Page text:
Graphene "cut and paste" with metal nanoparticles was carried out under microwave irradiation. The study revealed unique processes occurring on the carbon layers under the influence of metal nanoparticles heated by microwave irradiation. Understanding the processes taking place in Metal/Carbon systems is crucial for development of new generation of highly efficient catalysts for organic synthesis and chemical industry. The authors described the key transformations responsible for catalyst evolution in connection with preparation of nanostructured Metal/Carbon systems.
The study, carried out in the laboratory of Prof. V.P.Ananikov at Zelinsky Institute of Organic Chemistry of Russian Academy of Sciences, discovered a variety of processes occurring on the surface of carbon material upon a contact with hot metal nanoparticles. Metal nanoparticles, heated by microwave radiation, caused significant morphological changes of the carbon surface: formation of patterns of pits and channels, penetration inside the carbon material and direct growth of carbon nanotubes.
As it is widely accepted now, discovery and systematic study of carbon nanotubes was one of the prominent groundbreaking points at the beginning of nanotechnology era. Carbon nanotubes are nanoscale tubular structures consisting of carbon atoms arranged in the interconnected six-membered rings within a cylindrical wall. From a certain point of view carbon nanotube may be represented as a graphene sheet (flat sheet of monoatomic thickness) rolled into a cylinder and carbon-glued at the edges. Direct access to carbon nanotubes starting from graphene (and especially starting from much cheaper precursor -- graphene layers in graphite) would be an outstanding process of great practical interest. The questions appear: how easy is to cut graphite sheets and to roll them up? Does it violate thermodynamic factors?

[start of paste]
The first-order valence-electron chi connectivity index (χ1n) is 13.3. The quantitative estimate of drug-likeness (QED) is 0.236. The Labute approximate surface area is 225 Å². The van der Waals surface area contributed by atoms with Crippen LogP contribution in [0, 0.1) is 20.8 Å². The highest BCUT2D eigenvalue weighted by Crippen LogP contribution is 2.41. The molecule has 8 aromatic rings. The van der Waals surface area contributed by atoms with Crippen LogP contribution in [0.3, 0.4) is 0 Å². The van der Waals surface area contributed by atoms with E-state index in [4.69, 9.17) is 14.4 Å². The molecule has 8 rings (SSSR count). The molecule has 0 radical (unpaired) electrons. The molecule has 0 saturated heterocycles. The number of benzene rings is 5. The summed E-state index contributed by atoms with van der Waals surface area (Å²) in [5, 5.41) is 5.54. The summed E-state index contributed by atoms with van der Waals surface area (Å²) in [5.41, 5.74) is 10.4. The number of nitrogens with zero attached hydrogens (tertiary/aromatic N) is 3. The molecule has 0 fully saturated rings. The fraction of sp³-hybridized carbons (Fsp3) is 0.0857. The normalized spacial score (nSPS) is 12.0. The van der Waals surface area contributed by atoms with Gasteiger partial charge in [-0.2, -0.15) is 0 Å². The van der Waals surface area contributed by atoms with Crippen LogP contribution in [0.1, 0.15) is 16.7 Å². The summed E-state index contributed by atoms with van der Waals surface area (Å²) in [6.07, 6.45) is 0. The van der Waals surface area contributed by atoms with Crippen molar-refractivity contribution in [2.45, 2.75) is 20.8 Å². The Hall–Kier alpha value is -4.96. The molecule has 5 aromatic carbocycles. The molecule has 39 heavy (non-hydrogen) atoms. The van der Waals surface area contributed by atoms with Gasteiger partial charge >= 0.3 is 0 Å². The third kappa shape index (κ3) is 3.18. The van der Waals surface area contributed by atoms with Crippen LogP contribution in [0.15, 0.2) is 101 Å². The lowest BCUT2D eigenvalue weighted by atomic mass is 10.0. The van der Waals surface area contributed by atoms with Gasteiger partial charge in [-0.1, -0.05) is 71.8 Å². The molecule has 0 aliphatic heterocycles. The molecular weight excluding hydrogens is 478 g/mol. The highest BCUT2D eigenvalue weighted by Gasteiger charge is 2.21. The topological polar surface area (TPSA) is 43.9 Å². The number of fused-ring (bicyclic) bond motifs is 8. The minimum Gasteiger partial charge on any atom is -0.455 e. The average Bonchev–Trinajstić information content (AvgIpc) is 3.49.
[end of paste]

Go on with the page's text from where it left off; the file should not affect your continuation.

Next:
The present study, published in the ACS Catalysis journal, discovered a series of processes mediated in metal-carbon systems under microwave irradiation. "Cutting" of carbon slices by hot metal particles was clearly observed by field-emission scanning electron microscopy (FE-SEM). "Pasting" of carbon atoms into a new location has resulted in a growth of carbon nanotubes on the surface of graphite -- the process was also observed in the experiment under an inert atmosphere.
In the theoretical modeling the authors considered the following possibility: at the first stages graphene sheet can be cut into nanoribbons of one aromatic ring wide. Then, each nanoribbon is rolled into cycloparaphenylenes -- these molecules are known and were described previously. On the later stages, cycloparaphenylene rings are joined together to form the nanotube. Important stages of this process were modeled by quantum chemical calculations involving density functional theory.
The above story is based on materials provided by Zelinsky Institute of Organic Chemistry, Russian Academy of Sciences. Note: Materials may be edited for content and length.
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